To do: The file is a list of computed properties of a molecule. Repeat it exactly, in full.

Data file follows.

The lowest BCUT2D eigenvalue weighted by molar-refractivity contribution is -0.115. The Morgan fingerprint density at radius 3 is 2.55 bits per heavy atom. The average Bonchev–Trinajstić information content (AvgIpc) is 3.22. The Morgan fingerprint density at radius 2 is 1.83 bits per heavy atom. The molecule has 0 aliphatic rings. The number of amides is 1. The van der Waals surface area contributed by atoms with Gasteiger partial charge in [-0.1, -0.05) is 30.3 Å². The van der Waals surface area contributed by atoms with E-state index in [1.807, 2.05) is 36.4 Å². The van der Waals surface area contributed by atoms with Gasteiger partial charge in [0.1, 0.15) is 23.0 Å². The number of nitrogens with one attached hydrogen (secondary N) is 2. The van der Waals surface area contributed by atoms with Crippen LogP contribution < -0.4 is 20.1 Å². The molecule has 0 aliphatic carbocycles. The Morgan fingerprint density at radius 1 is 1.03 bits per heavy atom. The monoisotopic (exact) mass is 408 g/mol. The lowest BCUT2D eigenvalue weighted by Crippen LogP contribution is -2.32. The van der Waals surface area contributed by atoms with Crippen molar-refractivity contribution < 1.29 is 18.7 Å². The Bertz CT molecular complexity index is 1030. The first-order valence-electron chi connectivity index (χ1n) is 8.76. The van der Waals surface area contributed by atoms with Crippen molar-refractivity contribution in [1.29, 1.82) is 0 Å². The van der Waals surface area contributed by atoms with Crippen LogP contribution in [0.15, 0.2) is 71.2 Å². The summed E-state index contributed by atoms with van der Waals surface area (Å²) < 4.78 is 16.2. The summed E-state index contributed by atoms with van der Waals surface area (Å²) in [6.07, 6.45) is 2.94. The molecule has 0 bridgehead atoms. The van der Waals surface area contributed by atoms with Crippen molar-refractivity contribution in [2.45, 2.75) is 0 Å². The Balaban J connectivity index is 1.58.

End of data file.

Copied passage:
The lowest BCUT2D eigenvalue weighted by molar-refractivity contribution is -0.115. The Morgan fingerprint density at radius 3 is 2.55 bits per heavy atom. The average Bonchev–Trinajstić information content (AvgIpc) is 3.22. The Morgan fingerprint density at radius 2 is 1.83 bits per heavy atom. The molecule has 0 aliphatic rings. The number of amides is 1. The van der Waals surface area contributed by atoms with Gasteiger partial charge in [-0.1, -0.05) is 30.3 Å². The van der Waals surface area contributed by atoms with E-state index in [1.807, 2.05) is 36.4 Å². The van der Waals surface area contributed by atoms with Gasteiger partial charge in [0.1, 0.15) is 23.0 Å². The number of nitrogens with one attached hydrogen (secondary N) is 2. The van der Waals surface area contributed by atoms with Crippen LogP contribution < -0.4 is 20.1 Å². The molecule has 0 aliphatic carbocycles. The Morgan fingerprint density at radius 1 is 1.03 bits per heavy atom. The monoisotopic (exact) mass is 408 g/mol. The lowest BCUT2D eigenvalue weighted by Crippen LogP contribution is -2.32. The van der Waals surface area contributed by atoms with Crippen molar-refractivity contribution < 1.29 is 18.7 Å². The Bertz CT molecular complexity index is 1030. The first-order valence-electron chi connectivity index (χ1n) is 8.76. The van der Waals surface area contributed by atoms with Crippen molar-refractivity contribution in [1.29, 1.82) is 0 Å². The van der Waals surface area contributed by atoms with Crippen LogP contribution in [0.15, 0.2) is 71.2 Å². The summed E-state index contributed by atoms with van der Waals surface area (Å²) < 4.78 is 16.2. The summed E-state index contributed by atoms with van der Waals surface area (Å²) in [6.07, 6.45) is 2.94. The molecule has 0 bridgehead atoms. The van der Waals surface area contributed by atoms with Crippen molar-refractivity contribution in [2.45, 2.75) is 0 Å². The Balaban J connectivity index is 1.58.